>Seven Hours in Manhattan

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What to do? We did plenty, and it was quite enjoyable even in the forecasted 100° heat.
First off, boarding a nice, air-conditioned bus which would take us straight to 42nd Street. This company seems to get around; bus tours to Iceland must be quite a feat.

Our reason for going was to see the Broadway production of “A Little Night Music” with its new stars, Bernadette Peters (taking over for Catherine Zeta-Jones) and Elaine Strich (for Angela Lansbury). The cast and production was near-perfect, one of those performances that you wish wouldn’t end so soon. Wikipedia tells me that Peters is 62, which is simply unbelievable. She looks wonderful, and performed not as the Big Star but as one member in a very tight ensemble, something that people like me happen to appreciate very much.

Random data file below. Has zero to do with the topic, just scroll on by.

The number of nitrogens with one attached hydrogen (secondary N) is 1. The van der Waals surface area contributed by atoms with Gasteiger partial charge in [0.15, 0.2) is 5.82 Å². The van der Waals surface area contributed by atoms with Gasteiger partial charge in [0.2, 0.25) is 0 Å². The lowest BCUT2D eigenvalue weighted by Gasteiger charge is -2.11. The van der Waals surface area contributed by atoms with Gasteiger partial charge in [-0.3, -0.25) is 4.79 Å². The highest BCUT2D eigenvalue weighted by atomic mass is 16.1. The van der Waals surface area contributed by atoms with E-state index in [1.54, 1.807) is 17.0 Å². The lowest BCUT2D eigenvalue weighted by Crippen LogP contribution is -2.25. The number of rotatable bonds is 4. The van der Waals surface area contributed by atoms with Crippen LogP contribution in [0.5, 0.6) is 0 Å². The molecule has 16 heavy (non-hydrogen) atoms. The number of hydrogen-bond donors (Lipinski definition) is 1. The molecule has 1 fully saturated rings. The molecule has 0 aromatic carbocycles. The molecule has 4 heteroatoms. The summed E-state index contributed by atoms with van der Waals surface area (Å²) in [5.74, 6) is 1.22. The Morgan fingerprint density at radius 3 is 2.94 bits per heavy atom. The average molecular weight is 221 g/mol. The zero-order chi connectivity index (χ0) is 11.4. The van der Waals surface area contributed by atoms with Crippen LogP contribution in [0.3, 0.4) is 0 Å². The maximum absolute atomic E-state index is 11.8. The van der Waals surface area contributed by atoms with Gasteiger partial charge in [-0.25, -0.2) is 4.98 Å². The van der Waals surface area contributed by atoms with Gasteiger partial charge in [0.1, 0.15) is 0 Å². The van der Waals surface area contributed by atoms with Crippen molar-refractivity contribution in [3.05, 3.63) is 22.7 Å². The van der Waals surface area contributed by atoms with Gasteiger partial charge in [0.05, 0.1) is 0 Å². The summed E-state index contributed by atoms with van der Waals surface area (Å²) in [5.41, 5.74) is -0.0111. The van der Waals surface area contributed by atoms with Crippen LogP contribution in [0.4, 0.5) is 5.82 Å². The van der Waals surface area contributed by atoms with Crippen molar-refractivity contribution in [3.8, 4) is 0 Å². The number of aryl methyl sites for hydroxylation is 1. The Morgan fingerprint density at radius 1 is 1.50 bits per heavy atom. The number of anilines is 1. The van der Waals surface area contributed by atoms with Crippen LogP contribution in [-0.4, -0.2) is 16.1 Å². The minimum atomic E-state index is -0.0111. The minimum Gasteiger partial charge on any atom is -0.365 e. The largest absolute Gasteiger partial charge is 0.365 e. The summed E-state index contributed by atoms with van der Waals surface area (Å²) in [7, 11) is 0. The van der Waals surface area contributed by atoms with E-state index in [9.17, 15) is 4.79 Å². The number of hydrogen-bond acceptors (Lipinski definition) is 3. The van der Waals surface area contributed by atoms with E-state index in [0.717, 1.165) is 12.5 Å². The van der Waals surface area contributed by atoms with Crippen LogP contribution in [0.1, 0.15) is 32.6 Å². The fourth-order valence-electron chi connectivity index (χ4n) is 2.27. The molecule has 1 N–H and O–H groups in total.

We’d bought our tickets online and, when picking them up at the door 2 hours before curtain time, asked at the box office if they could recommend a nice, not-too-expensive place for lunch. They send us across the street to Hurley’s with a card for 10% off our bill. We sat upstairs by the window and watched the street life below us.

Next door to the theater was a little public park, dedicated to the local fire company, containing a small fountain which doubled as a memorial to their comrades who perished at the World Trade Center tragedy. When I was in Manhattan in July 2002, I saw all sort of temporary memorials. I was happy to see this permanent one, and the use of the lot as a little oasis in a hot city block. We were certainly grateful for the shade.
It was nearly 5 when the show let out, and we had two hours more until our bus departure. On a lark, we hopped into a cycle rickshaw, this one powered by a young Turk who told us he was studying economics in the city. He took us on one white-knuckle ride (expensive but for that one time, more than worth the thrill and the view) straight through Times Square and down to Chelsea…
where we took a look at the High Line, Manhattan’s new pedestrian way made from the unused elevated rail line. Wildflower beds and fountains (soon to be finished) alternated with art installations and deck chairs filled with sunning young New Yorkers to give us yet another view of city life. Then a taxi to the station, bus home by 10 pm.

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